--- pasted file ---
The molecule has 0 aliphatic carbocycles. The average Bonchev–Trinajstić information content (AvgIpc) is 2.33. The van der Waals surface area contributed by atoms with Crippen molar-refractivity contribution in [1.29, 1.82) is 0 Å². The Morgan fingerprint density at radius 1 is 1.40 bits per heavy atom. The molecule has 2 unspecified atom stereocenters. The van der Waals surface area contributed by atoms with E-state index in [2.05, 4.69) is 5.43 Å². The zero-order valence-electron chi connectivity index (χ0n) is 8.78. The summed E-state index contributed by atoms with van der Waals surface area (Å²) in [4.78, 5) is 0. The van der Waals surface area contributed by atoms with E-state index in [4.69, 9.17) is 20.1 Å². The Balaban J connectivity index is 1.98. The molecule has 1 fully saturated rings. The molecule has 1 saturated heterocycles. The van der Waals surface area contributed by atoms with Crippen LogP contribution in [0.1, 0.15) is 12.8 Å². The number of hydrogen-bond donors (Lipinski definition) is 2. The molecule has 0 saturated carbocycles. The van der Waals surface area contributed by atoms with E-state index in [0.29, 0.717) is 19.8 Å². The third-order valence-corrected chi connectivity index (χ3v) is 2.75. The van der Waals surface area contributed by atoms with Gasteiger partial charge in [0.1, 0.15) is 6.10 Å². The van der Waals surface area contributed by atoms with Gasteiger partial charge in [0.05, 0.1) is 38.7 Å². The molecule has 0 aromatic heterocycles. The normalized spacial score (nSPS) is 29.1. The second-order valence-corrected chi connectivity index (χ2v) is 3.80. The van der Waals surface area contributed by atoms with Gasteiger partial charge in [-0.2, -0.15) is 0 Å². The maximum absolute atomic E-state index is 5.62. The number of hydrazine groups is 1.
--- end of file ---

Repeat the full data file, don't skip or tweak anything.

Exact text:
The molecule has 0 aliphatic carbocycles. The average Bonchev–Trinajstić information content (AvgIpc) is 2.33. The van der Waals surface area contributed by atoms with Crippen molar-refractivity contribution in [1.29, 1.82) is 0 Å². The Morgan fingerprint density at radius 1 is 1.40 bits per heavy atom. The molecule has 2 unspecified atom stereocenters. The van der Waals surface area contributed by atoms with E-state index in [2.05, 4.69) is 5.43 Å². The zero-order valence-electron chi connectivity index (χ0n) is 8.78. The summed E-state index contributed by atoms with van der Waals surface area (Å²) in [4.78, 5) is 0. The van der Waals surface area contributed by atoms with E-state index in [4.69, 9.17) is 20.1 Å². The Balaban J connectivity index is 1.98. The molecule has 1 fully saturated rings. The molecule has 1 saturated heterocycles. The van der Waals surface area contributed by atoms with Crippen LogP contribution in [0.1, 0.15) is 12.8 Å². The number of hydrogen-bond donors (Lipinski definition) is 2. The molecule has 0 saturated carbocycles. The van der Waals surface area contributed by atoms with E-state index in [0.29, 0.717) is 19.8 Å². The third-order valence-corrected chi connectivity index (χ3v) is 2.75. The van der Waals surface area contributed by atoms with Gasteiger partial charge in [0.1, 0.15) is 6.10 Å². The van der Waals surface area contributed by atoms with Gasteiger partial charge in [0.05, 0.1) is 38.7 Å². The molecule has 0 aromatic heterocycles. The normalized spacial score (nSPS) is 29.1. The second-order valence-corrected chi connectivity index (χ2v) is 3.80. The van der Waals surface area contributed by atoms with Gasteiger partial charge in [-0.2, -0.15) is 0 Å². The maximum absolute atomic E-state index is 5.62. The number of hydrazine groups is 1.